the number of simulated time
steps,
t
the time step size and
X
N
p,t
is generated by the time-discretised process
(11)
(13)
. Given a constrained computational budget, a trade-off has to be made
when selecting the time step size
t
. On the one hand, a small time step reduces the
bias of the simulation of each sampled trajectory, and thus of the estimated quantity
of interest. On the other hand, a large time step reduces the cost per trajectory,
which increases the number of trajectories that can be simulated and thus reduces
the resulting variance on the estimate. The key idea behind the Multilevel Monte
Carlo method [
17
] is to generate a sequence of estimates with varying discretization
accuracy and a varying number of realizations. The method achieves the bias of the
finest discretization, with the variance of the coarsest discretization.
Page: 5 job: MLMCforAP macro: svmult.cls date/time: 15-Jan-2019/18:31

Citations
More filters

Journal ArticleDOI
Abstract: Kinetic equations model distributions of particles in position-velocity phase space. Often, one is interested in studying the long-time behavior of particles in high-collisional regimes in which an approximate (advection)-diffusion model holds. In this paper we consider the diffusive scaling. Classical particle-based techniques suffer from a strict time-step restriction in this limit, to maintain stability. Asymptotic-preserving schemes avoid this problem, but introduce an additional time discretization error, possibly resulting in an unacceptably large bias for larger time steps. Here, we present and analyze a multilevel Monte Carlo scheme that reduces this bias by combining estimates using a hierarchy of different time step sizes. We demonstrate how to correlate trajectories from this scheme, using different time steps. We also present a strategy for selecting the levels in the multilevel scheme. Our approach significantly reduces the computation required to perform accurate simulations of the considered kinetic equations, compared to classical Monte Carlo approaches.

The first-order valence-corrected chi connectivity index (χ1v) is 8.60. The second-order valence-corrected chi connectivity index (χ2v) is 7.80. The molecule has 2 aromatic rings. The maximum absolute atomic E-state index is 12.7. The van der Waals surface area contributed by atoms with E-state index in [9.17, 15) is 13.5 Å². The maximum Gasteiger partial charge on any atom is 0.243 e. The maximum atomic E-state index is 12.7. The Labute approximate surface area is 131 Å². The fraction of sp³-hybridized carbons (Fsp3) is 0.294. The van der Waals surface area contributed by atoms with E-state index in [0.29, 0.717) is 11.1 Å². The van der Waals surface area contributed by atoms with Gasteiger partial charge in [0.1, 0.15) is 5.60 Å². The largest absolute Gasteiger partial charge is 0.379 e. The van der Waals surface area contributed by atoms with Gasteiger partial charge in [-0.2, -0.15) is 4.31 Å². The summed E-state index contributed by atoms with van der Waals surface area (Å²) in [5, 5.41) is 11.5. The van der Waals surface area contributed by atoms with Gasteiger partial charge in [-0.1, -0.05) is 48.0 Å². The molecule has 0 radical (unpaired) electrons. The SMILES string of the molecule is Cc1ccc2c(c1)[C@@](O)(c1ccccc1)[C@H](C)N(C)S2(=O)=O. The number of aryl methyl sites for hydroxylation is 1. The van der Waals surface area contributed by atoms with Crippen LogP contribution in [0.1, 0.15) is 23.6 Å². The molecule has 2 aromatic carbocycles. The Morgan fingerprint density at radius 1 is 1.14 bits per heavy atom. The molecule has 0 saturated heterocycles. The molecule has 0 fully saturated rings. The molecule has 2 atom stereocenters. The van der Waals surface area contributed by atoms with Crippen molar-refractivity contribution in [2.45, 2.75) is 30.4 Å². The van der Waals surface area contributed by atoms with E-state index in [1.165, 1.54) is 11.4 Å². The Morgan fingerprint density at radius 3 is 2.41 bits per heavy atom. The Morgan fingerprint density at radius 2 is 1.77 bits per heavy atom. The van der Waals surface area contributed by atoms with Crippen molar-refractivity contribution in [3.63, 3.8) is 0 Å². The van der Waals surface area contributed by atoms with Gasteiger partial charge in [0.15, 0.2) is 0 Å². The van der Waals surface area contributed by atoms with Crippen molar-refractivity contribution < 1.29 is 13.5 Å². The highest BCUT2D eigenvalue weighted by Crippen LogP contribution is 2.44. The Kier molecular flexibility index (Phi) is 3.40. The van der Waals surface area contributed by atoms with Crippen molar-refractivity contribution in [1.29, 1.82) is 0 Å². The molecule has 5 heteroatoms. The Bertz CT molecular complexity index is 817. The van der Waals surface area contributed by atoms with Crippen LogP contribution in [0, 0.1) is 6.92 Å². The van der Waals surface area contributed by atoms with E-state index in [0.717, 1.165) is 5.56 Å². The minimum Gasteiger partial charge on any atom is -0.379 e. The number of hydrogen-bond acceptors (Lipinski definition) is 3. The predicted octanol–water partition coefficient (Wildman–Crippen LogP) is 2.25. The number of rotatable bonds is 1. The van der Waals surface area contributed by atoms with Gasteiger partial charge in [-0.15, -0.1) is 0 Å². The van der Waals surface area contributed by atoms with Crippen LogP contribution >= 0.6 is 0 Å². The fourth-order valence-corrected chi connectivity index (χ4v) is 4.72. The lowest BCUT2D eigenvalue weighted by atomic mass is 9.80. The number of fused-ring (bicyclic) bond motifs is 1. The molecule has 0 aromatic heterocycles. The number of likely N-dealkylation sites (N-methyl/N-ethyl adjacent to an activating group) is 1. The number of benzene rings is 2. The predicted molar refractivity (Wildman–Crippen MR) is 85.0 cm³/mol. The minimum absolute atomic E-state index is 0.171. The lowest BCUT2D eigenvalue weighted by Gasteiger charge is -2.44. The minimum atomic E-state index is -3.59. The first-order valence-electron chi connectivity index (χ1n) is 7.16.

References
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TL;DR: A novel variance reduction technique for the standard Monte Carlo method, called the multilevel Monte Carlo Method, is described, and numerically its superiority is demonstrated.